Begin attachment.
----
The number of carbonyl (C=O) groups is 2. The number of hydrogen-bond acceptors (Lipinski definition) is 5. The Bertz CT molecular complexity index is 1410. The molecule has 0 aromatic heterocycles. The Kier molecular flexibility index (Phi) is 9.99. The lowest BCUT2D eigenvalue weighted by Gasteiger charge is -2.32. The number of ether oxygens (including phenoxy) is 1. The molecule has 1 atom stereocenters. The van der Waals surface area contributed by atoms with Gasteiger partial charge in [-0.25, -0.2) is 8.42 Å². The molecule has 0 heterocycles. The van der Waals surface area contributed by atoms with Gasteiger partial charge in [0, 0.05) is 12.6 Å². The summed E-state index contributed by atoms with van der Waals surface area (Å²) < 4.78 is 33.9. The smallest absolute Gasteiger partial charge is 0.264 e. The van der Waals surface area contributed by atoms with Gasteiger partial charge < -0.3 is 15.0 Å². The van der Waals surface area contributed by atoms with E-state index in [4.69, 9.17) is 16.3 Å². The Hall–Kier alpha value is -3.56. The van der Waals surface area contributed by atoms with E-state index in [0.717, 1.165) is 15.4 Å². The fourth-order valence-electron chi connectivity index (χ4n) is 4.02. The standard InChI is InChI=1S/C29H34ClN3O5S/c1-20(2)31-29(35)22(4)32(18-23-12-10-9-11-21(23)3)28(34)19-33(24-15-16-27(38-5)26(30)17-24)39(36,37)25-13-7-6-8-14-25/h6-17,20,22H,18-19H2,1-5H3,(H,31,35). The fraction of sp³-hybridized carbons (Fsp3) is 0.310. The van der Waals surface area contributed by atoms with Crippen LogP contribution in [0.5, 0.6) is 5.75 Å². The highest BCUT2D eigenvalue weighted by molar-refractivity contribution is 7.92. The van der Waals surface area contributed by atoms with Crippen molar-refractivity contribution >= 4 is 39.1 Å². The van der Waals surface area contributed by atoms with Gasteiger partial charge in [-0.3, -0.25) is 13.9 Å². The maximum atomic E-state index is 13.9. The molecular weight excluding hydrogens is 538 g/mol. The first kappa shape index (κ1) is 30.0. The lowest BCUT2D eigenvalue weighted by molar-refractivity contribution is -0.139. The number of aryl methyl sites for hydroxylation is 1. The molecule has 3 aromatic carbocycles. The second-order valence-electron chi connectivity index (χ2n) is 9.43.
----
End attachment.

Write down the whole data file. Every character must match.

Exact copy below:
The number of carbonyl (C=O) groups is 2. The number of hydrogen-bond acceptors (Lipinski definition) is 5. The Bertz CT molecular complexity index is 1410. The molecule has 0 aromatic heterocycles. The Kier molecular flexibility index (Phi) is 9.99. The lowest BCUT2D eigenvalue weighted by Gasteiger charge is -2.32. The number of ether oxygens (including phenoxy) is 1. The molecule has 1 atom stereocenters. The van der Waals surface area contributed by atoms with Gasteiger partial charge in [-0.25, -0.2) is 8.42 Å². The molecule has 0 heterocycles. The van der Waals surface area contributed by atoms with Gasteiger partial charge in [0, 0.05) is 12.6 Å². The summed E-state index contributed by atoms with van der Waals surface area (Å²) < 4.78 is 33.9. The smallest absolute Gasteiger partial charge is 0.264 e. The van der Waals surface area contributed by atoms with Gasteiger partial charge < -0.3 is 15.0 Å². The van der Waals surface area contributed by atoms with E-state index in [4.69, 9.17) is 16.3 Å². The Hall–Kier alpha value is -3.56. The van der Waals surface area contributed by atoms with E-state index in [0.717, 1.165) is 15.4 Å². The fourth-order valence-electron chi connectivity index (χ4n) is 4.02. The standard InChI is InChI=1S/C29H34ClN3O5S/c1-20(2)31-29(35)22(4)32(18-23-12-10-9-11-21(23)3)28(34)19-33(24-15-16-27(38-5)26(30)17-24)39(36,37)25-13-7-6-8-14-25/h6-17,20,22H,18-19H2,1-5H3,(H,31,35). The fraction of sp³-hybridized carbons (Fsp3) is 0.310. The van der Waals surface area contributed by atoms with Crippen LogP contribution in [0.5, 0.6) is 5.75 Å². The highest BCUT2D eigenvalue weighted by molar-refractivity contribution is 7.92. The van der Waals surface area contributed by atoms with Crippen molar-refractivity contribution >= 4 is 39.1 Å². The van der Waals surface area contributed by atoms with Gasteiger partial charge in [-0.3, -0.25) is 13.9 Å². The maximum atomic E-state index is 13.9. The molecular weight excluding hydrogens is 538 g/mol. The first kappa shape index (κ1) is 30.0. The lowest BCUT2D eigenvalue weighted by molar-refractivity contribution is -0.139. The number of aryl methyl sites for hydroxylation is 1. The molecule has 3 aromatic carbocycles. The second-order valence-electron chi connectivity index (χ2n) is 9.43.